Here’s a challenge: how to interview Ivor Tiefenbrun of Linn over in the U.K. without barnbusting expense.

Ever the adventurous souls, the PF gang decided to do so via questions submitted via the Internet. Our fearless contributors would query in writing; Ivor would respond in like fashion. While not as lively as an actual meeting, such an approach did allow both parties to formulate questions and answers more thoughtfully — with the results that you see below.....]

Bruce Kinch: Could you reprise the basic background of the LP 12’s creation? Were there significant design influences from the Thorens 150, original AR or other decks? During design and development - or since, were other engineers/designers involved, or just yourself?

Ivor: Much background information can be found on our web site and we have recently posted an old article on our site which appeared in the UK press on the background of the LP12 (a copy of which is attached).

The LP12 used a suspended sub-chassis as per the AR and the Thorens. However, we used the sub-chassis not just to isolate the motor noise for shock isolation but to maximise acoustic isolation. The strategy for eliminating motor noise was to select a quiet 24 pole device, couple it to a large mass and ensure uniform distribution of residual vibration through the suspension and the drive belt to maintain the correct relationship between the cartridge body and the record surface.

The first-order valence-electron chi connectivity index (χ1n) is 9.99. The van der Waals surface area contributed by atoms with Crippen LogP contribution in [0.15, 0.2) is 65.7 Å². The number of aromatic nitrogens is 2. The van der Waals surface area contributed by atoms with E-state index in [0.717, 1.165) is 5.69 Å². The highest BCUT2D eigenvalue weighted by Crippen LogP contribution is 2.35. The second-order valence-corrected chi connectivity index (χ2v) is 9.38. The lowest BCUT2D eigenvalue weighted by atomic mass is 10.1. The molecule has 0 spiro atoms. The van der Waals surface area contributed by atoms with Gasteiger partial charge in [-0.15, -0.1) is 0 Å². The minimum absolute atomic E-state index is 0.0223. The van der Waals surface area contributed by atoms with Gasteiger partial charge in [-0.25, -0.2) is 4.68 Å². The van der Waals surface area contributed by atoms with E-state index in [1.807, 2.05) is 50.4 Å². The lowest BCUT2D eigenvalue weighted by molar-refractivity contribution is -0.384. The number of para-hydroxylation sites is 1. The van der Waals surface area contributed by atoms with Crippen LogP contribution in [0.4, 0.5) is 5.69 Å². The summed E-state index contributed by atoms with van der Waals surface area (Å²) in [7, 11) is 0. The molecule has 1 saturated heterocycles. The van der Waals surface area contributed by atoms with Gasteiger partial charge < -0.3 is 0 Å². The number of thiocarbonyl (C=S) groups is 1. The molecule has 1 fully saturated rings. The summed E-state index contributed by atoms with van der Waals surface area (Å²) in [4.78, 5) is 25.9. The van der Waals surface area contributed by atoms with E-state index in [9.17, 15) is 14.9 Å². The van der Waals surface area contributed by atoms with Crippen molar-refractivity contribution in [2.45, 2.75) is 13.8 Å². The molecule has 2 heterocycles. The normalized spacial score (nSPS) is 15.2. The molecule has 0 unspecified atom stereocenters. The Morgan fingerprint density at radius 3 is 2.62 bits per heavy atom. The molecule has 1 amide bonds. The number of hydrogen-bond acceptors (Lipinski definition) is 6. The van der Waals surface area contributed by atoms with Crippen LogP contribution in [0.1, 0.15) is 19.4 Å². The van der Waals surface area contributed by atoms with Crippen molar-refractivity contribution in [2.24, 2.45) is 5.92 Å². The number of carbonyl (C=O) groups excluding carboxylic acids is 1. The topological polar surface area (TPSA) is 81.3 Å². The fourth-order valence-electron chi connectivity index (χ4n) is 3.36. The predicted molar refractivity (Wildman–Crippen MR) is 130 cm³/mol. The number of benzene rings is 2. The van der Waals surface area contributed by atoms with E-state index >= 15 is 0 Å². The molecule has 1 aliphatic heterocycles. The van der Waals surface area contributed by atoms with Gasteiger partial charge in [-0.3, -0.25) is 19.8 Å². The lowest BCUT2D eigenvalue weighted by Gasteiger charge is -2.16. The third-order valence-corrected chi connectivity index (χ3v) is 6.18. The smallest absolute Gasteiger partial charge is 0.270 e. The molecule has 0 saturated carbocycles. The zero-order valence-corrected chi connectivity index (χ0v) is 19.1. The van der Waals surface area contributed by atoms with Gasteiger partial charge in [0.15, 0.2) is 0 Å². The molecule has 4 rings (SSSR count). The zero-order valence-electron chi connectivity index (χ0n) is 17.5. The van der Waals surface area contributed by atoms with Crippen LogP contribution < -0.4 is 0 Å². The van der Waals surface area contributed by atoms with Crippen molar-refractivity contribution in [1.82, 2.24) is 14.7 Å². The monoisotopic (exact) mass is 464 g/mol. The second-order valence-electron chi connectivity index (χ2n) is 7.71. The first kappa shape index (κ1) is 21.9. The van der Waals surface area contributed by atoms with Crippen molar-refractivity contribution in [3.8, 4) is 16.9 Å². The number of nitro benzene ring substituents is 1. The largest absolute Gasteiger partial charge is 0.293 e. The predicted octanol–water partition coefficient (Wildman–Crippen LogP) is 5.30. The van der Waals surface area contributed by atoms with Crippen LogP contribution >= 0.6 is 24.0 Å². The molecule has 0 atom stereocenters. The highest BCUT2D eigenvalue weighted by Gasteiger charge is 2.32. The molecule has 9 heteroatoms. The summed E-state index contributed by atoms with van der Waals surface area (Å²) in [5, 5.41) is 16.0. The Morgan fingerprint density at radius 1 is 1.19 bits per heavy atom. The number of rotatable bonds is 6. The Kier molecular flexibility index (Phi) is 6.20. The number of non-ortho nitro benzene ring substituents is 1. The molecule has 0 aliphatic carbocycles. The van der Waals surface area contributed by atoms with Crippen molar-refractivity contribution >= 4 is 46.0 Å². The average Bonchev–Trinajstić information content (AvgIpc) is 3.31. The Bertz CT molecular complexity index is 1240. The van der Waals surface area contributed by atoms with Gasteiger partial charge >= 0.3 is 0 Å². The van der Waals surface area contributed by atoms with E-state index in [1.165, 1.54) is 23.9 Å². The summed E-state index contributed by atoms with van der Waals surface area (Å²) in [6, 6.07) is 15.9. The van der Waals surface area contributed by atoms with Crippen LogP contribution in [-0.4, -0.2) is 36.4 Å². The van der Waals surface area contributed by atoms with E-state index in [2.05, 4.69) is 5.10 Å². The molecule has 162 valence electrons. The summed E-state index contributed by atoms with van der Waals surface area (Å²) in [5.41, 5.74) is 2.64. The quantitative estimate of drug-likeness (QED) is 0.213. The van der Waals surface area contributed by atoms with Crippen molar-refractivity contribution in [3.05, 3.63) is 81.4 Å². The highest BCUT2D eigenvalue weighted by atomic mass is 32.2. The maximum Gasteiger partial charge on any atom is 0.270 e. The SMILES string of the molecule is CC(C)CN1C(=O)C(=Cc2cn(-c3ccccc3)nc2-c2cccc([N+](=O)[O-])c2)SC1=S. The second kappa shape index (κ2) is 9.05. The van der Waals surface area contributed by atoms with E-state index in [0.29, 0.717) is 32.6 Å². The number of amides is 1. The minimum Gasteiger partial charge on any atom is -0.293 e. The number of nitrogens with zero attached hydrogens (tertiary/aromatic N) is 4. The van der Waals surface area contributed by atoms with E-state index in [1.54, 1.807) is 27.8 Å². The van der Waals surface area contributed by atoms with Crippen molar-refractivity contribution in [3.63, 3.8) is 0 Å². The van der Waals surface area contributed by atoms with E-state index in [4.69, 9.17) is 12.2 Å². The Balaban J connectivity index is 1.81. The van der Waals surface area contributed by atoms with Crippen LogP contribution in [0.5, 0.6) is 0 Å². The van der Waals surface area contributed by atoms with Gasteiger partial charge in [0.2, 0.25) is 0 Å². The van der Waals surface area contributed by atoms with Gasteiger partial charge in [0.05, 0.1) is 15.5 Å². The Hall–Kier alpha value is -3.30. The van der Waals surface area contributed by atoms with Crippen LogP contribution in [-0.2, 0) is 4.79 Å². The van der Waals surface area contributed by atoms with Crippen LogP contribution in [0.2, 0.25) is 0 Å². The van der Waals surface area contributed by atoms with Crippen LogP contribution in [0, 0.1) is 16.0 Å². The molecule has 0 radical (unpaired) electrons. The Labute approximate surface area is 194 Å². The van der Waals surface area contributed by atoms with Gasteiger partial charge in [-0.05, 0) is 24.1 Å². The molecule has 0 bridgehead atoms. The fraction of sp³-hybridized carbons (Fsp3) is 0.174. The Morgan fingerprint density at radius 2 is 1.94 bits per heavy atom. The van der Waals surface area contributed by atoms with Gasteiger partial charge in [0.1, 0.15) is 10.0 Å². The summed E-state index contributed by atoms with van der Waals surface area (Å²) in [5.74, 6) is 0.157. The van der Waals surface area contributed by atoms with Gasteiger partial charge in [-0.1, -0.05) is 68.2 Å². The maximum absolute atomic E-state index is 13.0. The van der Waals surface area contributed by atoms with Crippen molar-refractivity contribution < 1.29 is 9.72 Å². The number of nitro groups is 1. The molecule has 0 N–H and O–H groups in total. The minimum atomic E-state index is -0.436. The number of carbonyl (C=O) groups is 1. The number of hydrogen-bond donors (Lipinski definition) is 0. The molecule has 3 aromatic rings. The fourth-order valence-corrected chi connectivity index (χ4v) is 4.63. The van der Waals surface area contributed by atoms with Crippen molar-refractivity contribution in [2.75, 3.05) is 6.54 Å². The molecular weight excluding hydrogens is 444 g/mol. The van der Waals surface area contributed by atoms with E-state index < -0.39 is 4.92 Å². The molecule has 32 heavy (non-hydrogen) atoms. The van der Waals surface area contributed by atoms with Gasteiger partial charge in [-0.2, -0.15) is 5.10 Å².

The design benefited from the input of my late father who designed the patented single point bearing and from the key engineering staff at Castle Precision Engineering, my late father’s company, including John Cross, Bob Hamond, George Borthwick and the late Russell Christie and Edgar Clumpas who all enthusiastically helped me with this ‘lunchtime’ project, along with many other employees at Castle.

Bruce Kinch: It’s been said that the importance of the letter "K"as opposed to "C" in Linn product nomenclature is that Linn gear costs "thousands" rather than the "hundreds" conventional gear goes for. The new CD-12 might be a case in point. Your literature states it costs a small fortune, but also asks listeners to decide for themselves if it’s better than a LP-12. While technology does "trickle down", what do you see as the implications for the future of audio if "proper" reproduction of digital recordings is beyond the means of most music lovers?

Ivor: The Linn Sondek originally cost £36 as a chassis and £64 complete with plinth and cover and the ‘K’ came from the idea of using the name sound deck simplified to communicate the revolutionary idea that the turntable would influence the sound. Thereafter the ‘K’ acquired a kind of mystic significance.

We are confident that, although …...

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